In this very readable and well-researched book John Lennox does a brilliant job of exposing the real issues involved in any discussion of the relationship between science and religion. The fundamental point, which he makes so well, is that the debate is NOT about science VERSUS religion, but has to do with different world views (namely naturalism - the view that there is nothing but nature and the material world - contrasted with theism - the view that there is a God ) and the relationship of each with science. Dr Lennox then asks the all-important question: Which world view sits most comfortably with science?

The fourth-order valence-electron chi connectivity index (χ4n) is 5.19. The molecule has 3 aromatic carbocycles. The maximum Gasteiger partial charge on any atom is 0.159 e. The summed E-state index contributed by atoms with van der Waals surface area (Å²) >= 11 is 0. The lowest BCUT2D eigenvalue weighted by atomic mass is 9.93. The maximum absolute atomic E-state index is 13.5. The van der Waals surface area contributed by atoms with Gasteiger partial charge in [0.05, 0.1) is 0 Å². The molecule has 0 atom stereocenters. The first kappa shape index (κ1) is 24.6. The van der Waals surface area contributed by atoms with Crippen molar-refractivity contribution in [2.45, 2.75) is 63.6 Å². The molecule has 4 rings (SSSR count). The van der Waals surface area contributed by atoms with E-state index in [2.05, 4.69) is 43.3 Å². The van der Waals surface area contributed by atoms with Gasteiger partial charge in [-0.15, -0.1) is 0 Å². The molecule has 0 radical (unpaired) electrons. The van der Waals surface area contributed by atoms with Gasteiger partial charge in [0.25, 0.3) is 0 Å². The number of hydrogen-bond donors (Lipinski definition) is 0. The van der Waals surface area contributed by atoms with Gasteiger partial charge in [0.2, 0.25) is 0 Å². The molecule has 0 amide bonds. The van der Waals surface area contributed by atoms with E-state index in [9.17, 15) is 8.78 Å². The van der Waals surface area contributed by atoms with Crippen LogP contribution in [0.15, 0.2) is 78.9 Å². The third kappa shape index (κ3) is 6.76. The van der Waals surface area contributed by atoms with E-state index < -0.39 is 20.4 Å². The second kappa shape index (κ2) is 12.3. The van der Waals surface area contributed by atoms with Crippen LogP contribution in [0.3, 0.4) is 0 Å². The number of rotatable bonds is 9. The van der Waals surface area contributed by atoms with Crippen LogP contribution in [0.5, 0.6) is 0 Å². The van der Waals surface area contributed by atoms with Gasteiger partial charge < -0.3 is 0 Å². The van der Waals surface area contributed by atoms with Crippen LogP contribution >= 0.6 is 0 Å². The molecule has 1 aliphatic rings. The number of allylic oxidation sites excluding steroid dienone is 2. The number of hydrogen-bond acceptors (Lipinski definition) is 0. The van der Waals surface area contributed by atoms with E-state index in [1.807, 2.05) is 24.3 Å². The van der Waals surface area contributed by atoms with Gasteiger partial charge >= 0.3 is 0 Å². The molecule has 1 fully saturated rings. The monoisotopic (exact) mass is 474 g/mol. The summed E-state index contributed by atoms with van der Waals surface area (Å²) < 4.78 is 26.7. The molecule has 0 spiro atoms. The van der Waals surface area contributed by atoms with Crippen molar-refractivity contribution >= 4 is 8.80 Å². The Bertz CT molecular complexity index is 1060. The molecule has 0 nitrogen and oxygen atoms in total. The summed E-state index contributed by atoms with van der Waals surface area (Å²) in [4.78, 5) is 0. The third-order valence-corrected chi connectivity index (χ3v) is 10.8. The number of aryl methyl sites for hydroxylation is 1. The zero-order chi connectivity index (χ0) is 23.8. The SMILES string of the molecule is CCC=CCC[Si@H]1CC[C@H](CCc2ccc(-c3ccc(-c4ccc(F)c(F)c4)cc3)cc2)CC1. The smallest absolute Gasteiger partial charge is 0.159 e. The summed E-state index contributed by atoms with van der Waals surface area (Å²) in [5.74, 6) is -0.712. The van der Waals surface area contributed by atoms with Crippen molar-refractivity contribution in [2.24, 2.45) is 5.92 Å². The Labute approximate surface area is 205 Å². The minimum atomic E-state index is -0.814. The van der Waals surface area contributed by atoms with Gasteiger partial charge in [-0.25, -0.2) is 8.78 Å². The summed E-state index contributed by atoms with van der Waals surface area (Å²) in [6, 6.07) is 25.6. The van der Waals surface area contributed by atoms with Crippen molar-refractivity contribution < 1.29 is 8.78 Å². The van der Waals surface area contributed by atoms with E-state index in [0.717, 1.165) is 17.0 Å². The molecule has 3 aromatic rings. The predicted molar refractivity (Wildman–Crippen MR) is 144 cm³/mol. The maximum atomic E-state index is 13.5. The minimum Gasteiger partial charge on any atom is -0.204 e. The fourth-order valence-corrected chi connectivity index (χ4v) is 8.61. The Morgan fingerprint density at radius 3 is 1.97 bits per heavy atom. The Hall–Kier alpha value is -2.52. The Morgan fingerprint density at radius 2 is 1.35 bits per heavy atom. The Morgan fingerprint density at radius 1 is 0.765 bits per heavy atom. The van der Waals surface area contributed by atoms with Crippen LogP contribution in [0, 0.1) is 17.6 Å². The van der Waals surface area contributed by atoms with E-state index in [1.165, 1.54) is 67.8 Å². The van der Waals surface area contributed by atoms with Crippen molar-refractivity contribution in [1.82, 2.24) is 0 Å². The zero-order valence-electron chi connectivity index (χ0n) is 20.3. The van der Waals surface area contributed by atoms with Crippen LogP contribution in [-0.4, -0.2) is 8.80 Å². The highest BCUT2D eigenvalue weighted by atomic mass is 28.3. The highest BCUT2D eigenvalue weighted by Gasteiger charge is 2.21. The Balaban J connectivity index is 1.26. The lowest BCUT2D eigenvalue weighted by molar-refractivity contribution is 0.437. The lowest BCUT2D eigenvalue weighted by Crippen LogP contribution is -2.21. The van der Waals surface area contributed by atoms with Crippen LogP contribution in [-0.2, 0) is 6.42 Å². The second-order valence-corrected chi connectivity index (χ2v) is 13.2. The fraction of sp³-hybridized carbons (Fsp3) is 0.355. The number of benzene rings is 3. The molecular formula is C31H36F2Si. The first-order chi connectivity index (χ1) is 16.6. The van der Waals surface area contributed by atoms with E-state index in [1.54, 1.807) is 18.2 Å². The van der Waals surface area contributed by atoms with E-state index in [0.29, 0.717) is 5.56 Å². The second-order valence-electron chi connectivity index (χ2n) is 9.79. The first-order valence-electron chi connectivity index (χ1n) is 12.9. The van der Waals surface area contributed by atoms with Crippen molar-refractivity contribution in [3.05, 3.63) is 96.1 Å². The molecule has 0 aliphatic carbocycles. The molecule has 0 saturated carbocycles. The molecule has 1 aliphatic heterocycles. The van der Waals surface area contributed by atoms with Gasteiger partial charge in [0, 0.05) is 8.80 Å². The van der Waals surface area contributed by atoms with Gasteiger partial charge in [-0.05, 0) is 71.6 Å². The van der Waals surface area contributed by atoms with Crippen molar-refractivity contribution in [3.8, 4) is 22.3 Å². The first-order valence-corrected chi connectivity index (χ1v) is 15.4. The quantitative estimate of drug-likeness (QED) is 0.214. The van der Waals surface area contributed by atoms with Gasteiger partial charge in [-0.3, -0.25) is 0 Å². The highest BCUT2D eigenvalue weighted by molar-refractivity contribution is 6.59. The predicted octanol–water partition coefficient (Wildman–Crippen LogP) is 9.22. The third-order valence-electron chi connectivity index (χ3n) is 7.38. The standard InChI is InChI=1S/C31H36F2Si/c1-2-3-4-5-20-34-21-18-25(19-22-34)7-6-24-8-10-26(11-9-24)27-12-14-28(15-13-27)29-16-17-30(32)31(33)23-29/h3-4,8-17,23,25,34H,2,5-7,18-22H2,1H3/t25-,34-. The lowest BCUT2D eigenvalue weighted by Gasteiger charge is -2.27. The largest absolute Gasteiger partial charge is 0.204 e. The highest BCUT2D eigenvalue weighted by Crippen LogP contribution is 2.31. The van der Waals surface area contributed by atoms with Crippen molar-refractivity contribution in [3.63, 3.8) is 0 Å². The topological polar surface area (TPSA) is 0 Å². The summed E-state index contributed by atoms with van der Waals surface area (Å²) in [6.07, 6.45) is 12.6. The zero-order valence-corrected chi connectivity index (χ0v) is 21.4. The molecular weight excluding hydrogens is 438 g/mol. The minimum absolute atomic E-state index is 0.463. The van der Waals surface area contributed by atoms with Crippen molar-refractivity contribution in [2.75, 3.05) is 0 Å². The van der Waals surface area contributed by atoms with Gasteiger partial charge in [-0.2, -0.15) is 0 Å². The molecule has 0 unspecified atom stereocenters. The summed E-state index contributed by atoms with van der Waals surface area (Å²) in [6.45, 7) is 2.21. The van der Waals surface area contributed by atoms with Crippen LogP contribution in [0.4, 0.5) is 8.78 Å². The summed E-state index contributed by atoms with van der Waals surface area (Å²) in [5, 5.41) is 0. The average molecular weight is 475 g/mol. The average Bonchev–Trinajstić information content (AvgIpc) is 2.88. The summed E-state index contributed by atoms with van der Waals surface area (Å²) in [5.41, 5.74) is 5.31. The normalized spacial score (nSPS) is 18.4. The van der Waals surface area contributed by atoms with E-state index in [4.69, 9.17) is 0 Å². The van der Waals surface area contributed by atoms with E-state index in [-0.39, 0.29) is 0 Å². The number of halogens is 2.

What is so important about this book is that it does not counter the popular rhetoric and sloganeering (characteristic of many of those who believe that naturalism is the world view that is the logical consequence of science) with more of the same. In his careful and systematic examination of the scientific evidence Dr Lennox shows that science is not only highly consistent with a theistic world view, but even points towards it. To this end he takes us on a journey that considers the history and limits of science, as well as many of its most up-to-date findings including modern evolutionary theory, design theory, irreducible complexity and information theory. Bringing to bear his analytical and logical skills as a research mathematician, he also exposes many fallacious arguments that are often used to "prove" that science has buried God.